Marriage contract includes modern egalitarian text in English, Hebrew and Urdu languages
Maliha Khan, 33, originally from Pakistan, and 34-year-old Jewish American national Alan Cordova married in Seattle, a seaport city on the west coast of the United States in Sept last year, the Jewish News weekly reported.
The civil marriage started with a Muslim ceremony that featured a number of South Asian cultural rituals, like placing long flower garlands on each other and feeding each other sweets. The ceremony was officiated by a female family friend, who also read some Sufi poetry.
The Jewish ceremony followed, with Cordova’s childhood rabbi officiating as the couple broke the glass together. Representing Jewish and Muslim traditions, their signed marriage contract is in both a ketubah and a nikah.
‘I am my beloved’s and my beloved is mine’
The contract features the Song of Songs opening, “I am my beloved’s and my beloved is mine,” and includes modern egalitarian text in English, Hebrew and Urdu, Pakistan’s national language.
“We come from South Asian and Jewish families that was very important to us. My family truly loves Alan and his family truly loves me. We feel very loved and supported in that way as well,” said Maliha who attended Smith College as an undergraduate and has an MBA from Harvard.
“My family is not particularly observant, but we still define ourselves as Muslim,” she said. “But I was actively seeking to not date Pakistani men. Both of us experienced zero resistance from either of our families or communities at large,” she said.
“My family is very supportive and open and just wanted me to find someone that made me happy,” said Cordova, who attended Williams College and the Columbia University for his MBA and is business development manager at a company, which develops power plants for hospitals and universities.
Early on in their relationship, Cordova told Maliha that he attends The Kitchen, an independent Jewish community in the Mission District, and invited her to join him. For Maliha, Jewish practice in general wasn’t new to her due to her Orthodox roommate and many other Jewish friends at Smith College.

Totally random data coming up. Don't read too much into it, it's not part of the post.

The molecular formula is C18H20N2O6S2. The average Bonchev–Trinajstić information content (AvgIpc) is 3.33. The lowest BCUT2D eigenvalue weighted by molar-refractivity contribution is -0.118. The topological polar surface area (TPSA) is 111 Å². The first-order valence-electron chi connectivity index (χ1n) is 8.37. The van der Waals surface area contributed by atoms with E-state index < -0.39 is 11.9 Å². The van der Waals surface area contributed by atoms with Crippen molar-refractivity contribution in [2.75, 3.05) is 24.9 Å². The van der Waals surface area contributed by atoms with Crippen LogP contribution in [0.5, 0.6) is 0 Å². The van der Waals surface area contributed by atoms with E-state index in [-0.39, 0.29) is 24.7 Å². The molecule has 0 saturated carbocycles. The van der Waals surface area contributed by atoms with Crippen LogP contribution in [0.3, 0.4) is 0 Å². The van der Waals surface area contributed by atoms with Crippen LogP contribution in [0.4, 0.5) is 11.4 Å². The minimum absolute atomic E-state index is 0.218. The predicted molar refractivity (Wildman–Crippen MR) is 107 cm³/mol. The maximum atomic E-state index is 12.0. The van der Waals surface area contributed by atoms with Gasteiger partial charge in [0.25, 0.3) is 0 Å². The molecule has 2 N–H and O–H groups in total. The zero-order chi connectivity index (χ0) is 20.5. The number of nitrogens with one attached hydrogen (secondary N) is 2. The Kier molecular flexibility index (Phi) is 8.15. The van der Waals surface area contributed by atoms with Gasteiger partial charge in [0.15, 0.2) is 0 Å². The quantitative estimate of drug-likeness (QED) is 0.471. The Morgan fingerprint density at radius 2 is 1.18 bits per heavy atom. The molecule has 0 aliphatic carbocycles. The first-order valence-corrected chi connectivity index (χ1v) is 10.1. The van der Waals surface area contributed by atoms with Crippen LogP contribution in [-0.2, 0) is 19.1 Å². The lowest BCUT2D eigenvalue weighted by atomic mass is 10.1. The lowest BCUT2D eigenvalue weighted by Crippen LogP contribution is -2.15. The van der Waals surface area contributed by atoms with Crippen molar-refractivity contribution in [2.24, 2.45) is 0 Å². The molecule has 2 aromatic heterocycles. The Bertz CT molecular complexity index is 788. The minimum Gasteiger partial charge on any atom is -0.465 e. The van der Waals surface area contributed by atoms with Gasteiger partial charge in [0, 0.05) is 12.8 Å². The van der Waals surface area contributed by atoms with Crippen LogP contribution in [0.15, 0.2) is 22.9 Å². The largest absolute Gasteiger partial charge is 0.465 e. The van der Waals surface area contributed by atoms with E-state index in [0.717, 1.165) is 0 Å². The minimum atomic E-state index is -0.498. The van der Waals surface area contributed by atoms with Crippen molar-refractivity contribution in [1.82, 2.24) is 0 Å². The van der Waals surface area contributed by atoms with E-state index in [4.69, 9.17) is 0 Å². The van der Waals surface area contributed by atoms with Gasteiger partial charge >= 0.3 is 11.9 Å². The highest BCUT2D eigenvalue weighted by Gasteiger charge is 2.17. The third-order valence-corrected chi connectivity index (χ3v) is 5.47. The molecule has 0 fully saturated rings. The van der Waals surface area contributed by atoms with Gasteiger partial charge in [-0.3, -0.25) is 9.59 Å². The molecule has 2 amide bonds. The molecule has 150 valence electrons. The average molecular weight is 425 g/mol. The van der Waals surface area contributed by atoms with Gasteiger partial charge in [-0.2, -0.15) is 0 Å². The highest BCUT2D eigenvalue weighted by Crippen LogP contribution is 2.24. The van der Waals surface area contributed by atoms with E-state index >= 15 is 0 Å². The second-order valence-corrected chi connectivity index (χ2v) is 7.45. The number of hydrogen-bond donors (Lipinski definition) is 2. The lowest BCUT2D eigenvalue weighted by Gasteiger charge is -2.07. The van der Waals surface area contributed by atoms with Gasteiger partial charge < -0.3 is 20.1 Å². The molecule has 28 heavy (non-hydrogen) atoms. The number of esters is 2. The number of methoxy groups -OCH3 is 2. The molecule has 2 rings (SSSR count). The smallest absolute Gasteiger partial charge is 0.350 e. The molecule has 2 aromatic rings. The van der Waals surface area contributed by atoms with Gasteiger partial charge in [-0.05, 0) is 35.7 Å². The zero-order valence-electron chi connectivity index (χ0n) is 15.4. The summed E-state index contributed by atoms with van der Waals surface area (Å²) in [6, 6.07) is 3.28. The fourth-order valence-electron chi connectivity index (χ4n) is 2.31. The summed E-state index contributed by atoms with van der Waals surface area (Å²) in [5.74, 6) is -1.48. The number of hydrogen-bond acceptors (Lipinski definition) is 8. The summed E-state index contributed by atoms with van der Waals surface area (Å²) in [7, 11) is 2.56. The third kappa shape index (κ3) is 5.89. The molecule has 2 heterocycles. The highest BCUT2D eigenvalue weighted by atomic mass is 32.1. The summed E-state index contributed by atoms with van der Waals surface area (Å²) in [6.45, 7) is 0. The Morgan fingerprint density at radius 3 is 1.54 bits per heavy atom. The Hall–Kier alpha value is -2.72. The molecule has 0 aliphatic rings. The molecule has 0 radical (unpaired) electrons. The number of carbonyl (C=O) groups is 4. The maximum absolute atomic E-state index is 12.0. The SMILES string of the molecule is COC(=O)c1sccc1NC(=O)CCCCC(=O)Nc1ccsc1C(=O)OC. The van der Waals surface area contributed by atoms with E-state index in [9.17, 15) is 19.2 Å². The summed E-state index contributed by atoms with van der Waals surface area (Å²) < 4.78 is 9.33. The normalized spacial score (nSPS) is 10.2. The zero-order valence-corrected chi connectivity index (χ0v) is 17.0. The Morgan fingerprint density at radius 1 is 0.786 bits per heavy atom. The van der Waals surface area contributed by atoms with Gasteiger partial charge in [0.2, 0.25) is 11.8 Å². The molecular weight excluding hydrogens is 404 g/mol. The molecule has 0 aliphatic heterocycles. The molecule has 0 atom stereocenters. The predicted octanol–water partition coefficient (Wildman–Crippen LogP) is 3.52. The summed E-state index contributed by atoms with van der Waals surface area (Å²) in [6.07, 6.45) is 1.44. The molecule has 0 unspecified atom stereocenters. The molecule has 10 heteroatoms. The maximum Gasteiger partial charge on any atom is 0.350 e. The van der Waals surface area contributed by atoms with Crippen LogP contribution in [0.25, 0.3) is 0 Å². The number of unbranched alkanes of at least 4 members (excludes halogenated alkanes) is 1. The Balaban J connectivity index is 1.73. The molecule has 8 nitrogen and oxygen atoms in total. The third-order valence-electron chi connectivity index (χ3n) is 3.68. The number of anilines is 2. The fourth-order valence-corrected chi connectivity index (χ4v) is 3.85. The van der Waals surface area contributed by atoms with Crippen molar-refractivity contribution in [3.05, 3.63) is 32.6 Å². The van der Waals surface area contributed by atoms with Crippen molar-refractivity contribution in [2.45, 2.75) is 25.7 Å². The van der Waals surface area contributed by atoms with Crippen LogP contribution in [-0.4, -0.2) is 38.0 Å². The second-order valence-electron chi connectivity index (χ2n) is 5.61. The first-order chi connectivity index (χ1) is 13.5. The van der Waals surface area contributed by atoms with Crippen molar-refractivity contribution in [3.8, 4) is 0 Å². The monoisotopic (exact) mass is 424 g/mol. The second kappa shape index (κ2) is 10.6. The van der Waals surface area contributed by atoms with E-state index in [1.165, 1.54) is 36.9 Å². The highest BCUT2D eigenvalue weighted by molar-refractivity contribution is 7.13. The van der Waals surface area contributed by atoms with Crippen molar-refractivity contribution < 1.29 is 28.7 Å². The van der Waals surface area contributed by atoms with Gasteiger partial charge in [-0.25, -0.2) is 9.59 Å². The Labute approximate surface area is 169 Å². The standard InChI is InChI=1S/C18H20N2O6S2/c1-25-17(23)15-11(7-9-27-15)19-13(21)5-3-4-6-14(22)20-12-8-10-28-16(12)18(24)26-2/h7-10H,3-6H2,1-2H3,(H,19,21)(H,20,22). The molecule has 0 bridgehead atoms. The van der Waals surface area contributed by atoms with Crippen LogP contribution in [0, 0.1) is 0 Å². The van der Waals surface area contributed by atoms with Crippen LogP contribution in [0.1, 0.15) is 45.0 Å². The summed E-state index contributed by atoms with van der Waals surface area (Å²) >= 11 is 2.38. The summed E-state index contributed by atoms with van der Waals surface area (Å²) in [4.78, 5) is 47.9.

“Everything was different than what I was used to. There was this cacophony of joyful singing,” Maliha said. “I liked it enough to want to come back, as I really love to sing.” Cordova said that he used to go to services sporadically and sit in the back without really participating, but now he and his wife attend every service and sit in front.
Maliha said that she feels very much part of the community. “We feel supported and balanced in a way that neither of us ever felt before, which is really wonderful,” she said. About her gorilla-tracking trip to Tanzania before marriage, she said that he (Cordova) was amazing, he was so kind and chivalrous.
She said that they stayed in touch during her two weeks in Tanzania and both realised how much they missed each other. “I appreciated her willingness to go to a place with no cell reception and to trust me and go way out of her comfort zone and do something different and be together on this adventure. That set the tone. Each of us saw how we work together really well,” Cordova said.